Ripper and I walked our trail the other night as we do occasionally. Pleasant way to walk in the warmer weather. I use an LED headlamp I acquired at Wally World for less than $10. I chose one that used AAA batteries, not button batteries.
What we saw was brilliant little points of light shimmering like diamonds scattered everywhere, in the woods, in the lawn. I learned about these in Belize, though I forget who shared. They are spiders.
Mostly wolf spiders. There are 100 genera and approximately 2,300 species according to Wikipedia. They are mostly nocturnal. They are sight hunters. They have two eyes that are more prominent than the other four facing forward, suggesting binocular vision. Most of the nocturnal spiders are quite small. The larger are revealed by being able to distinguish their pair of primary eyes. In our walks we have seen densities of up to 1 per square foot, so they are a major component of many ecosystems.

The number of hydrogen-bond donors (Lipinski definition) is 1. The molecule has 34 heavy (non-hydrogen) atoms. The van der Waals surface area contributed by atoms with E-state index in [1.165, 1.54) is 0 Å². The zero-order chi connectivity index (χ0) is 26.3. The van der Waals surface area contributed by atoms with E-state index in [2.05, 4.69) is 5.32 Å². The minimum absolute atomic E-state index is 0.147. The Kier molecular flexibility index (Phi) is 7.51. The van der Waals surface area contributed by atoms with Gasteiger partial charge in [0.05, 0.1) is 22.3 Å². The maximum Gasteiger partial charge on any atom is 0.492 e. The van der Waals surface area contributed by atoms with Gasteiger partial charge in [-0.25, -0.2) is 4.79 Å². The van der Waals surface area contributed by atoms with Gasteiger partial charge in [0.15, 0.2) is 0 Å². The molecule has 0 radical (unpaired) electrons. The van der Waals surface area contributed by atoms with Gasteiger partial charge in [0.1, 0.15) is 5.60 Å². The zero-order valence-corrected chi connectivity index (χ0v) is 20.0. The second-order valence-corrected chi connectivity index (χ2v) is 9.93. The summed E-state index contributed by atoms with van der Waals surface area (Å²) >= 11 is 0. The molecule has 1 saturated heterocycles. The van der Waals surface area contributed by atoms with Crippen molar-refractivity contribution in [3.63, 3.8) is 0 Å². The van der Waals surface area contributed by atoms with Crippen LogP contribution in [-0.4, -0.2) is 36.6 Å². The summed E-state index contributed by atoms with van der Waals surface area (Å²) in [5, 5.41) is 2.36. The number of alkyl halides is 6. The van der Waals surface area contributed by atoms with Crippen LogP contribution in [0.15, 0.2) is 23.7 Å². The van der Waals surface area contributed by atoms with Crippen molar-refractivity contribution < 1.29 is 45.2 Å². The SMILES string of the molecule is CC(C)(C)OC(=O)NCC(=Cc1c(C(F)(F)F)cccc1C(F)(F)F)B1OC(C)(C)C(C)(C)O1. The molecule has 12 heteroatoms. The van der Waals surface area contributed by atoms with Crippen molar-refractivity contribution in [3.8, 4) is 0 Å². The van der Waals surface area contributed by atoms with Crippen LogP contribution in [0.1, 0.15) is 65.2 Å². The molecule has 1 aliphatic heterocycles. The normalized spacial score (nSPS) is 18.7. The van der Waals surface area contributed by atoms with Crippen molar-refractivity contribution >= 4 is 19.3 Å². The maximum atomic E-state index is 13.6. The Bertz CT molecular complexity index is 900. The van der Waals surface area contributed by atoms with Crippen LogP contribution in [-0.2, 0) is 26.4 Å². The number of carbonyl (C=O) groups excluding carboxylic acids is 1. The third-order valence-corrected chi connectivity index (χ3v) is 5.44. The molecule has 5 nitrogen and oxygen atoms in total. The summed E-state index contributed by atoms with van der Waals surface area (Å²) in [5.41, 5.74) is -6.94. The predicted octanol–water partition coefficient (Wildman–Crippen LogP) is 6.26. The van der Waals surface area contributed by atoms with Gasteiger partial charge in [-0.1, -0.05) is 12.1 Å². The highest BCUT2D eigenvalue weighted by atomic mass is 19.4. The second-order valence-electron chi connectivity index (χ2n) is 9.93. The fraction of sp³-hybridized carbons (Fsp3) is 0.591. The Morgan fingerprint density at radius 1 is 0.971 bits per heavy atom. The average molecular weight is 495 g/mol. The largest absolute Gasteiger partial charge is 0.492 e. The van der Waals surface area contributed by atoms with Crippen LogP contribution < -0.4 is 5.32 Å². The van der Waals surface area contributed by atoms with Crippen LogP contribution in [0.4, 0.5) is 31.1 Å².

Typical Wolf Spider family Lycosidae
Photo by Patrick Edwin Moran who shared this on Wikipedia
One other creature we encountered on a night walk was a Marbled Salamander. Normally I see these guys when I turn over logs or rocks. They come out at night during the breeding season, Sept-Nov. to search for mates. Males have white bands while females have grey. The photo below is one I found under a rock and posed on some moss.
Marbled Salamander, Ambystoma opacum
Linda and I went on a nightwalk in Costa Rica once looking for Fer-de-lance snakes. Our guides found several small snakes along a stream bed. Fer-de-lance, Bothrops asper, means iron spear head. They and their kin are commonly referred to as Lance Heads.